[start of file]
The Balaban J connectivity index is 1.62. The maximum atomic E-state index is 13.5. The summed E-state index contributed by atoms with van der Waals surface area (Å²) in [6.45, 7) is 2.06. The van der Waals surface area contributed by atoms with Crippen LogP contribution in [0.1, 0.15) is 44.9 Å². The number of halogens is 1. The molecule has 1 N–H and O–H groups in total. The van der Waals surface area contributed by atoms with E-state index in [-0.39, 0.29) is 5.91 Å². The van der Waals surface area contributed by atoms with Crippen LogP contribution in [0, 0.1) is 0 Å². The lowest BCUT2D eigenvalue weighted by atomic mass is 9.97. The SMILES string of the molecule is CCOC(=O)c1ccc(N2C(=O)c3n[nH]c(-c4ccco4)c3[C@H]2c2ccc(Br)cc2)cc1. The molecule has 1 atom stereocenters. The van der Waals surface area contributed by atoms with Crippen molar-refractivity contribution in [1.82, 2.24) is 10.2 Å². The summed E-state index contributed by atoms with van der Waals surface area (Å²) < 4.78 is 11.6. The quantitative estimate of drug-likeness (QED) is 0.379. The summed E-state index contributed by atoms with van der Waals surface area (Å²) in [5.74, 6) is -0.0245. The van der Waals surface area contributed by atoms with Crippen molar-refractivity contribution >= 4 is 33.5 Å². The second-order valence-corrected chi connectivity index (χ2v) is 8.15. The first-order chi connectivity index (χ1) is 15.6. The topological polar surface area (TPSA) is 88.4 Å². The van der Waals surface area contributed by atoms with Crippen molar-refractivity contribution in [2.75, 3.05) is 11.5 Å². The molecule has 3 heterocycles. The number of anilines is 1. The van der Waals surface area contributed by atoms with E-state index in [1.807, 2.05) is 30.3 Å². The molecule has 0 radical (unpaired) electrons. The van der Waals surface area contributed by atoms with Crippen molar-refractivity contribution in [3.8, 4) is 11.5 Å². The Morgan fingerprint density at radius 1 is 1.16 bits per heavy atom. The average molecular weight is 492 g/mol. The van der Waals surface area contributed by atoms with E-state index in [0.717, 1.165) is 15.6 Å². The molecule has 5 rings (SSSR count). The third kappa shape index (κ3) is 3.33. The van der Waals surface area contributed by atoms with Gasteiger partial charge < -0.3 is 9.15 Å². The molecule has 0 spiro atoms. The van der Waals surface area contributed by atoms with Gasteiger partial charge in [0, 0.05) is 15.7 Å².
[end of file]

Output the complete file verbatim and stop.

The Balaban J connectivity index is 1.62. The maximum atomic E-state index is 13.5. The summed E-state index contributed by atoms with van der Waals surface area (Å²) in [6.45, 7) is 2.06. The van der Waals surface area contributed by atoms with Crippen LogP contribution in [0.1, 0.15) is 44.9 Å². The number of halogens is 1. The molecule has 1 N–H and O–H groups in total. The van der Waals surface area contributed by atoms with E-state index in [-0.39, 0.29) is 5.91 Å². The van der Waals surface area contributed by atoms with Crippen LogP contribution in [0, 0.1) is 0 Å². The lowest BCUT2D eigenvalue weighted by atomic mass is 9.97. The SMILES string of the molecule is CCOC(=O)c1ccc(N2C(=O)c3n[nH]c(-c4ccco4)c3[C@H]2c2ccc(Br)cc2)cc1. The molecule has 1 atom stereocenters. The van der Waals surface area contributed by atoms with Crippen molar-refractivity contribution in [1.82, 2.24) is 10.2 Å². The summed E-state index contributed by atoms with van der Waals surface area (Å²) < 4.78 is 11.6. The quantitative estimate of drug-likeness (QED) is 0.379. The summed E-state index contributed by atoms with van der Waals surface area (Å²) in [5.74, 6) is -0.0245. The van der Waals surface area contributed by atoms with Crippen molar-refractivity contribution >= 4 is 33.5 Å². The second-order valence-corrected chi connectivity index (χ2v) is 8.15. The first-order chi connectivity index (χ1) is 15.6. The topological polar surface area (TPSA) is 88.4 Å². The van der Waals surface area contributed by atoms with Crippen molar-refractivity contribution in [2.75, 3.05) is 11.5 Å². The molecule has 3 heterocycles. The number of anilines is 1. The van der Waals surface area contributed by atoms with E-state index in [1.807, 2.05) is 30.3 Å². The molecule has 0 radical (unpaired) electrons. The van der Waals surface area contributed by atoms with Crippen molar-refractivity contribution in [3.8, 4) is 11.5 Å². The Morgan fingerprint density at radius 1 is 1.16 bits per heavy atom. The average molecular weight is 492 g/mol. The van der Waals surface area contributed by atoms with E-state index in [0.717, 1.165) is 15.6 Å². The molecule has 5 rings (SSSR count). The third kappa shape index (κ3) is 3.33. The van der Waals surface area contributed by atoms with Gasteiger partial charge < -0.3 is 9.15 Å². The molecule has 0 spiro atoms. The van der Waals surface area contributed by atoms with Gasteiger partial charge in [0, 0.05) is 15.7 Å².